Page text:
Reverso Jaeger-LeCoultre

The Jaeger-Lecoultre Reverso watch was originally designed for British soldiers who wanted to play polo without damaging their watch. This timepiece has since evolved without losing any of its soul and is now favoured by Diane Kruger, Feliciano Lopez, Ines de La Fressange, Pierre Arditi and many other great names and personalities, men and women alike. Lire la suite
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Jaeger-LeCoultre Reverso: inventiveness as a leitmotif

We are in the 1930s at a polo club located in colonial India. A certain César de Trey is passing through and meets a British officer during a polo match. Presenting his watch with a broken glass at the end of the game, the latter challenged de Trey to invent a model capable of withstanding the intensity and the shocks caused by polo matches on horseback. Close to Jacques-David LeCoultre, he convinced the Swiss manufacturer to invent a watch that was both robust and luxurious. In 1931, Jaeger-LeCoultre introduced a timepiece that could turn on itself and slide within its holder. Allowing players to rotate the case of their watch in order to preserve the dial, this innovation was to be known as the Reverso, from the Latin "Retourné" or "I turn around". A legend was born. In addition to their revolutionary functionality, Jaeger-LeCoultre's Reverso watches were already distinguished by their unique style. Largely inspired by the Art Deco movement, they offered a perfect balance between design and functionality. Its gadroons as well as its rectangular shape, fully played in the success of this luxury watch which has no equal.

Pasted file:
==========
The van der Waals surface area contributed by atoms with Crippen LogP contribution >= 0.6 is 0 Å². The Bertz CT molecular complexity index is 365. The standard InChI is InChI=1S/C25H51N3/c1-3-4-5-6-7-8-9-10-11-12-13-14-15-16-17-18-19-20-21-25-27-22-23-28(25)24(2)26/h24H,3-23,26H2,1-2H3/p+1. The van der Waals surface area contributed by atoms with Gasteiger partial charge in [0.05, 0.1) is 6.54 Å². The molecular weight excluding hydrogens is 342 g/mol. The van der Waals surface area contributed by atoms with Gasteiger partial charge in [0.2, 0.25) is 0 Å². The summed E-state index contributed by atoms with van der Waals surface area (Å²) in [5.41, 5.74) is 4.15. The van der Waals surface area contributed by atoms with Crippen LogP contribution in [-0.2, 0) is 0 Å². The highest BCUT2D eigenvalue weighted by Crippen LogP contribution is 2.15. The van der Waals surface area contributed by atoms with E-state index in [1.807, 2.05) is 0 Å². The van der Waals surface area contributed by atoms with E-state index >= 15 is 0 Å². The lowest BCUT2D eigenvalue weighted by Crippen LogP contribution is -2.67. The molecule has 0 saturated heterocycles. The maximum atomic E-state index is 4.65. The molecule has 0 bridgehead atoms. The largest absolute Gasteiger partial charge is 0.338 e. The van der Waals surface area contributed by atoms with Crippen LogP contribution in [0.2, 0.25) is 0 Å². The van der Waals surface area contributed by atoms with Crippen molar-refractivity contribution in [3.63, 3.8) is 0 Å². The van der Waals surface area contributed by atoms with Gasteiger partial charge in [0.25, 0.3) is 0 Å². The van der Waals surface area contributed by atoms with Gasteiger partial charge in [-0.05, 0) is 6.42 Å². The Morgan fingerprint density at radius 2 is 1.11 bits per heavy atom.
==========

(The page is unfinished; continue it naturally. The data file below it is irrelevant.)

Jaeger-LeCoultre Reverso: from success to renaissance

Quickly declined, this luxury watch was then mainly offered with a black, white and silver dial. However, other models, much rarer and sought after by collectors today, offered more original colors, such as red, brown and blue. From its launch in the 1930s, Jaeger-LeCoultre developed several new calibers. The most notable of these are certainly the 410, which displays the small seconds at 6 o'clock, and the 404, which was designed for women. But the Second World War marked a halt for this luxury watch. Until the early 1970s, it fell into disuse in favor of more modern models, particularly with round and generous shapes. From 1972, and while the production tool had been destroyed, a certain Georgio Corvo decided to restore the Reverso watches of Jaeger-LeCoultre to their former glory. After three years of development, the luxury watch was once again a success that would continue to grow. In order not to be overtaken by innovations as in the past, the Swiss watchmaker decided in 1991 to explore new technical and aesthetic possibilities for its flagship model. This quest will allow many innovative models to be born in the following decades, a collection with a thousand faces of Reverso watches from Jaeger-LeCoultre.